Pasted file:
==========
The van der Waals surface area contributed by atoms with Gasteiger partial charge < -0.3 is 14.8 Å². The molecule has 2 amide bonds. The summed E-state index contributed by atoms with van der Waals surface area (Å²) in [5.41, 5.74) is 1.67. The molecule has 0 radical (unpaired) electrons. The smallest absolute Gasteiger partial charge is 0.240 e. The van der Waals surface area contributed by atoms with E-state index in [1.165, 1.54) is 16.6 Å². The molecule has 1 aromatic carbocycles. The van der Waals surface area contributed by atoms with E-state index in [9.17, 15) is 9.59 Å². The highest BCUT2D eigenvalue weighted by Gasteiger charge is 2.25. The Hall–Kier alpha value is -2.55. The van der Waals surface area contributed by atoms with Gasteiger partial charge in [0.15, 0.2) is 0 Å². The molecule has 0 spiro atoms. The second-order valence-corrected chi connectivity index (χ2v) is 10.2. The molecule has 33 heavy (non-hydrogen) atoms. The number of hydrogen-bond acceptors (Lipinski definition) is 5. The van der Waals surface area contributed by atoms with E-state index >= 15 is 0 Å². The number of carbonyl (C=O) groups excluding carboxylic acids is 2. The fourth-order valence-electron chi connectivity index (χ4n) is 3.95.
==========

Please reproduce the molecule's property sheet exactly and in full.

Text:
The van der Waals surface area contributed by atoms with Gasteiger partial charge < -0.3 is 14.8 Å². The molecule has 2 amide bonds. The summed E-state index contributed by atoms with van der Waals surface area (Å²) in [5.41, 5.74) is 1.67. The molecule has 0 radical (unpaired) electrons. The smallest absolute Gasteiger partial charge is 0.240 e. The van der Waals surface area contributed by atoms with E-state index in [1.165, 1.54) is 16.6 Å². The molecule has 1 aromatic carbocycles. The van der Waals surface area contributed by atoms with E-state index in [9.17, 15) is 9.59 Å². The highest BCUT2D eigenvalue weighted by Gasteiger charge is 2.25. The Hall–Kier alpha value is -2.55. The van der Waals surface area contributed by atoms with Gasteiger partial charge in [0.15, 0.2) is 0 Å². The molecule has 0 spiro atoms. The second-order valence-corrected chi connectivity index (χ2v) is 10.2. The molecule has 33 heavy (non-hydrogen) atoms. The number of hydrogen-bond acceptors (Lipinski definition) is 5. The van der Waals surface area contributed by atoms with E-state index >= 15 is 0 Å². The number of carbonyl (C=O) groups excluding carboxylic acids is 2. The fourth-order valence-electron chi connectivity index (χ4n) is 3.95.